EU Cooperation Policy with Latin America is currently under the spotlight as the new EU overseas aid policy will strip middle-income countries of development financial aid.
Latin America’s fast economic growth will leave some of its nations out of Europe’s aid scope.
In an attempt to improve aid effectiveness, Brussels wants EU funding to target the 48 least-developed countries in the world, most of them in sub-Saharan Africa.
But Spanish anti-poverty campaigners are warning that EU proposals will have a negative impact on needy people in emerging economies, most of them stricken by inequality and large pockets of poverty.
The Spanish government is also concerned that the new European strategy will abruptly reduce Spain’s traditionally strong position and influence in the region.
‘We are lobbying hard to also target middle-income economies as EU aid recipients. Otherwise, Spain and Portugal will have no say in future cooperation and development aid frameworks’, said Partido Popular’s International Cooperation and Development adviser Francisco Quesada Benavente.
‘We usually work with Health-related issues, particularly with HIV prevention and treatment. We can see that the incidence rate of those diseases in emerging economies in Latin America is very high. This is mainly because the main channels of contagion are inequality, violence and homophobia, and there is plenty of those in Latin America. It is not only about cash, we need policies too’, said Salud por Derecho Foundation’s advocacy officer Trinidad García.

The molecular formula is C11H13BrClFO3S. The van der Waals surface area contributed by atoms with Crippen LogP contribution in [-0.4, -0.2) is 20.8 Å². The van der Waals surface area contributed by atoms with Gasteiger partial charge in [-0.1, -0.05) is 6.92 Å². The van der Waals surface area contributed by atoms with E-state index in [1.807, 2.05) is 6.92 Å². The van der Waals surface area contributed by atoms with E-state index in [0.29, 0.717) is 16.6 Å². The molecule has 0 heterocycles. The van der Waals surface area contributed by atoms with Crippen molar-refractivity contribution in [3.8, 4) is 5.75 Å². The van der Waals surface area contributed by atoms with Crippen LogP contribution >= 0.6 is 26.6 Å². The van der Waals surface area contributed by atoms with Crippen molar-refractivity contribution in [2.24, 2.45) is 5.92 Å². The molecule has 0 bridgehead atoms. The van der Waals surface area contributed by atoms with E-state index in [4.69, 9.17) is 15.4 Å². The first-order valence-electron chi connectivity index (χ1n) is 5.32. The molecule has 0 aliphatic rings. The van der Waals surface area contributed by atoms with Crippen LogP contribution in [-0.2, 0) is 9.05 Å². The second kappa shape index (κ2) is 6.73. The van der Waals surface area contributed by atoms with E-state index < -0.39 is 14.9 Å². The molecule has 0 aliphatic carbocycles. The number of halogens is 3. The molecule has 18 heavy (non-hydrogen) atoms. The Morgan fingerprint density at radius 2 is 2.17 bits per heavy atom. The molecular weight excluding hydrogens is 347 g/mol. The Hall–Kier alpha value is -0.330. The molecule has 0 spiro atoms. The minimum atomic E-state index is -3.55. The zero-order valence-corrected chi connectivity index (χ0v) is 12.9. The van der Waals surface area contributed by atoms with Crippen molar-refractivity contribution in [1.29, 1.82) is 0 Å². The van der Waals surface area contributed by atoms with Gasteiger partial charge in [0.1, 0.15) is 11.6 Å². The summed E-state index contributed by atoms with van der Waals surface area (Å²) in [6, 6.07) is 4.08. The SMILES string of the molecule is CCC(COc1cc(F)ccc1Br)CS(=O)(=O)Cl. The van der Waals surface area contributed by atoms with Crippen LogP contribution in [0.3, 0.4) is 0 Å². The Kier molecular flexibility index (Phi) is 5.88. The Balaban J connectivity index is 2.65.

Known as the Agenda for Change, Brussels’ new policy will also encourage private investment as an alternative to more conventional cash donations.
But despite welcoming Europe’s efforts to improve efficiency, NGO’s and civil society fear that commercial interests might undermine poverty-eradication goals.
‘We cannot break the existing architecture of cooperation and development policies and completely change their core. Letting private commercial interests get in the way would be a mistake. We should think of those countries as strategic regions, as partners’, PSOE’s International Cooperation and Development Committee member in the Spanish Parliament Federico Buyolo García.
‘Private investment needs to be regulated. We welcome it if this investment will benefit people from the region. We strongly question any other motivation’, said Salud por Derecho Foundation’s advocacy officer Trinidad García.
In times of austerity, money is becoming a challenge for Brussels. The Commission justifies EU aid spending because of the return on investment for Europe.
Investing in developing nations could increase exports, reduce immigration and terrorism in the EU, the Commission says.
How and who gets the money, however, is always a thorny issue.